One of the core benefits of our Cloud Network DVR is that it creates a full fidelity network memory. This memory provides two powerful capabilities:
- The ability to validate and reconstruct security events quickly using full PCAP; and,
- The ability to continuously ‘go back in time' to uncover previously unknown threats using the latest intelligence (what we refer to as retrospection).
In this post, I would like to provide some real world insight into how these capabilities provide our customers with improved detection and response capabilities that surpass what is provided by legacy security tools.
Let me provide a few quick examples of how we see this working every day.
Retrospection & Using Full PCAP for Validation
Over the past six months we've seen a significant increase in successful credential compromises via phishing websites. Landing pages for common phishing sites are easy to detect with traditional IDS. However, subsequent flows in which the users give up their credentials tend to be undistinctive and may be missed. This leaves the security team unaware of whether or not the phishing attempt was successful.
With full PCAP, an analyst can examine all flows associated with a given IP to determine if a compromise occurred. Typically, attacks like this only affect an individual user's personal security as opposed to the enterprise's security. However, the enterprise is put at risk when the user loses credentials associated with the enterprise's domain. This makes validating the activity more important as it exposes threats to shadow IT environments that are not otherwise protected.
For example, some Dropbox phishing sites have captured email credentials associated to a given company's domain. If the user gives up access to a Dropbox account used for business purposes, they may be compromising their company's data. Furthermore, if the user reuses the same username and password combination to access resources on their company's network, an attacker can take advantage of authenticated access, which can be very difficult to detect.
As new phishing campaigns are deployed, we continually retrospect for evidence of successful attacks. We have retrospectively discovered evidence of credential theft from phishing websites at 25% of our customers. In all cases, when we reported them they had been undiscovered by their existing security solutions. Phishing sites vary in sophistication with most of the successful sites going a long way to mimic the real site, typically borrowing resources directly from a legitimate page when loaded. Figure 1 shows a PayPal landing page reconstructed from PCAP. This page was in English except for a login button in French, despite this flaw it was still successful.
Fig 1. PayPal phishing landing page
As mentioned earlier, when a user's information is compromised the network traffic is pretty basic and doesn't contain a enough distinctive elements to stand out from normal network traffic. Furthermore, those elements change too frequently to be discoverable without retrospection. Generally, the flows containing the evidence of compromise are separate from the ones requesting the page. This means that if you're using a solution that selectively captures PCAP solely for the flow requesting the landing page, you're missing vital intelligence. However, if an analyst has access to full PCAP, they can search all flows associated with the IP address in question for HTTP POST requests to server-side scripts like PHP, then search the POST body for evidence of compromise. Figure 2 shows an example of this involving a Dropbox site.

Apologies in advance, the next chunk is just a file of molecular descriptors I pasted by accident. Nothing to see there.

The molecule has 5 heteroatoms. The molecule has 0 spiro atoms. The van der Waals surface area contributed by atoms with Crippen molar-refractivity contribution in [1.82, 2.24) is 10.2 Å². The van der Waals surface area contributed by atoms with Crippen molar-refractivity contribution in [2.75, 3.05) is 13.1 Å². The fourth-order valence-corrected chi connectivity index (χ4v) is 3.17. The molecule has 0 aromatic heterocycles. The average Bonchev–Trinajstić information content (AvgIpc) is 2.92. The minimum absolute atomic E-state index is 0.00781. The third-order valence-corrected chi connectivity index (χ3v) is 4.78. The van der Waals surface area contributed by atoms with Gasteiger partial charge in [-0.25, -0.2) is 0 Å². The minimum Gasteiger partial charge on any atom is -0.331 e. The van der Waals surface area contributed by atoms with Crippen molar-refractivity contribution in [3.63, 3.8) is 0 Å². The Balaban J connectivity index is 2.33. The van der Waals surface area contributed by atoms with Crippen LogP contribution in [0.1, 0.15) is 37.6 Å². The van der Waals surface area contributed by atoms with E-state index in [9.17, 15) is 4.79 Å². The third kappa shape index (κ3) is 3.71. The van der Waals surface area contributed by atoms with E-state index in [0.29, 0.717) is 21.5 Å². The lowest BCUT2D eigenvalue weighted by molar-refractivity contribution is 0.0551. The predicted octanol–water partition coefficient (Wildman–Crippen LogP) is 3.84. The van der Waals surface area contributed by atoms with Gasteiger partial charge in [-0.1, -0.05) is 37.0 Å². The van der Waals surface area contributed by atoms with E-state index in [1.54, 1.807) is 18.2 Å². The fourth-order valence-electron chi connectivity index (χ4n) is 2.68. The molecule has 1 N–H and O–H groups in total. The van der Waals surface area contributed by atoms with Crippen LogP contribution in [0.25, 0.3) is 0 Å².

Fig 2. HTTP POST request containing user credentials
Criminals often compromise legitimate web servers to host their phishing sites.
One of our customers was affected by this earlier this year. The customer had a legitimate website which had an area designed for users to upload image files. The uploaded files were not validated and an attacker took advantage of this by uploading a WSO webshell to the server. Once the webshell was deployed the intruder had full access to the server's file system.
Again, this is where the beauty of having rapid access to full PCAP has significant benefits. In this case, it made parsing C&C commands and extraction of relevant resources possible. The attacker used the webshell to upload and deploy multiple phishing sites. Figure 3, shows a reconstruction of browser traffic, extracted from the PCAP, seen by the attacker as they uploaded and unzipped an archive to the compromised web server. The zip file contained resources for a well designed USAA phishing site.
Fig 3. Reconstructed browser view of the attacker's webshell interface
The resources of this phishing site contained some interesting intelligence on the attacker. Figure 4, shows one of the extracted PHP file's logic to send credentials, banking information, and PII to two separate gmail accounts via email. Exposing this type of intelligence is useful for providing retrospection cues, and allowing the security team to look for newly discovered indicators in the past network history.
Fig 4. PHP file used to email victim's information to the attacker
While these types of phishing lures have been around for sometime, we are seeing an increase in the quality of the sites as well as the success rate. These attacks can pose an elevated risk to the organization depending on the type of information that was stolen.
Retrospection can be used to check for compromises as new campaigns are discovered. Upon discovery, full PCAP gives an analyst the ability to easily and rapidly validate the attacks, identify victims, and reconstruct resources used in the attack for additional intelligence.